Kirin J Callinan – Embracism

On debut album Embracism Kirin J Callinan nails both wide-open-space contemplation and spontaneous brute force , writes DOUG WALLEN.

Who exactly is Kirin J Callinan? Depends who you ask. Or, on this long-time-coming solo debut, which song (or part of a song) you’re hearing. There’s Kirin the ex-Mercy Arms firebrand, Kirin the Jack Ladder sideman, Kirin the successor to Rowland S Howard. There’s Kirin the poser, Kirin the provocateur, Kirin the rock star, Kirin the anti-rock star. There’s the guy who pulled a much-talked-about stunt at this year’s Sugar Mountain festival in Melbourne, and the guy who has inspired members of Grizzly Bear, The Presets and Midnight Juggernauts – not to mention XL Records – to work with him and help release this album.

None of those are necessarily contradictions but, in Callinan’s world, nothing is. He’s made an album that flits between straight-down-the-middle rock and jarring electronics, between motifs of power ballads and performance art, between the strange-bedfellow muses Scott Walker and Bruce Springsteen. It’s, in the man’s own words, sentimental in some places, while caustic and grotesque in others. If that reads like a train wreck, well, it has every right to be. But there’s a reason Callinan has been discussed and dissected so exhaustively: because he reconciles all of the above, including the competing poles of Australian identity. He nails both wide-open-space contemplation and spontaneous brute force.

“What’s so fascinating is how this constant adventurous spirit merges with MOR accessibility.”

But there’s more here than a richly varied identity. There are strong songs delivered with lyrics worth close examination, plus a staggering range of modes guided by The Presets’ Kim Moyes (who produced the record) and a voice that oozes character while jumping from delicate to guttural with many shades in between.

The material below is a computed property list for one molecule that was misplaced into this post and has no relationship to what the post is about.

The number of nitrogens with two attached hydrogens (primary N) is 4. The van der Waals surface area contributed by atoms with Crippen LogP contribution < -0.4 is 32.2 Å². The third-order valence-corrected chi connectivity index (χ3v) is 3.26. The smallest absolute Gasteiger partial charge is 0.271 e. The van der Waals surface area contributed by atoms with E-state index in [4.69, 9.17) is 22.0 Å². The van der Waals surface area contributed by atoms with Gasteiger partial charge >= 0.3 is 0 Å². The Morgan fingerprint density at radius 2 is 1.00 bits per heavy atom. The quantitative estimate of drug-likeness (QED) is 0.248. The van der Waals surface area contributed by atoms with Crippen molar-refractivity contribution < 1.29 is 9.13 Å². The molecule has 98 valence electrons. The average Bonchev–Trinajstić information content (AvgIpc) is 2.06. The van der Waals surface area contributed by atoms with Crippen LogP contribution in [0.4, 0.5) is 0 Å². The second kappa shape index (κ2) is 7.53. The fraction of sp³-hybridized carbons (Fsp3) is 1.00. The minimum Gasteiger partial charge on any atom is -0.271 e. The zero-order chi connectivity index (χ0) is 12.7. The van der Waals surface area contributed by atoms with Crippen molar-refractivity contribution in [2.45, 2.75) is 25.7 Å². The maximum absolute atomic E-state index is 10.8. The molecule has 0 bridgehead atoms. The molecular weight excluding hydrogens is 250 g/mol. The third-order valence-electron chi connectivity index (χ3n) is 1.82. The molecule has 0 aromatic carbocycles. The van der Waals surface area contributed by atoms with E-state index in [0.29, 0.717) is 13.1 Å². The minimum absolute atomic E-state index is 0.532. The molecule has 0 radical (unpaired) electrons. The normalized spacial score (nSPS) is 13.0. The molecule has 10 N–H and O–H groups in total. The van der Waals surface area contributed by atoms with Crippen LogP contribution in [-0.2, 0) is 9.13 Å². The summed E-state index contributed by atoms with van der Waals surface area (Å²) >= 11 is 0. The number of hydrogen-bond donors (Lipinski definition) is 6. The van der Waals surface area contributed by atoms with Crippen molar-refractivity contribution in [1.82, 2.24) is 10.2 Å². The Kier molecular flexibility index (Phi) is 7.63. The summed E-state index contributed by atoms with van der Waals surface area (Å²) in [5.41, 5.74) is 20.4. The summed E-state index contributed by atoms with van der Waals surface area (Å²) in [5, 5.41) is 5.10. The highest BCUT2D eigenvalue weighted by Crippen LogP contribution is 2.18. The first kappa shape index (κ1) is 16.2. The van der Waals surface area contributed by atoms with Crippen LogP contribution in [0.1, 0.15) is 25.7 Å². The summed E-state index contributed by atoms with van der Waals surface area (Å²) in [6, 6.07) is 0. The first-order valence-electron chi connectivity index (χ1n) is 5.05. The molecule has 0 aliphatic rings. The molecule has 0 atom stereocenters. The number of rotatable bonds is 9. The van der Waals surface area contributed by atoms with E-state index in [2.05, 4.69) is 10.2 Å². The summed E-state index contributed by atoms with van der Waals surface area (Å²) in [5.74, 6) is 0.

What’s so fascinating is how this constant adventurous spirit merges with MOR accessibility. ‘Victoria M’ is openly chintzy and romantic, but with his brooding presence and vocal tics intact. ‘Chardonnay Sean’ recalls The Triffids’ 1980s Australiana, only punctuated by prickly idiosyncrasies and production risks. ‘Stretch It Out’ is synth-pop through a black mirror, while last year’s single ‘Way II War’ is part pounding industrial holocaust and part Johnny Cash bad-arsery.

It’s funny, though, that as weird as these songs are on their own, they somehow bring each other back down to earth in the context of the album. Even the divisive title track, which uncomfortably tackles rigid archetypes of masculinity head-on, doesn’t seem nearly so confronting (or potentially silly) when nested with the rest of Embracism. In fact, its rallying cry of “Come on embrace” sets the stage for ‘Come On USA’, a celebration of both the inspiring and disillusioning power of America. Divided into two distinct parts and spiked with a racing techno pulse, it’s a contorted oddity that should be more interesting than listenable. But even when Callinan is admitting “I cry when I listen to Springsteen” on the title track, both songs somehow work as the rare art-rock experiment that holds up with revisiting.


Callinan will still turn off a lot of listeners, whether it’s with his melodramatic and abrasive tendencies or with his love of MOR cheese. But stick with this album and you’ll begin to see newfound value in all of those things – including the dad-rock classicism of the ballad ‘Landslide’. If you’ve heard the single ‘Love Delay’, you’ll appreciate how easily he can bridge would-be distant terrains: it’s a twitchy, off-kilter power ballad that mixes both sentimentality and empowering frankness (“We will die alone,” goes the final refrain) while turning all of the sudden into a Springsteen-style runaway anthem in the vein of ‘Born to Run’.

When it’s finished, and before the album-closing head rush of ‘Love Delay’ has quite worn off, it’s still hard to decide exactly who Kirin J Callinan is. Maybe it’s best to define him by his ability to transcend standard limitations of genre and tone. Maybe it’s no accident that the album’s opening line goes as follows: “I covered myself in grease to slip away unnoticed.” Yes, slippery he is certainly is. But it’s impossible to imagine him – or this album – passing anyone unnoticed.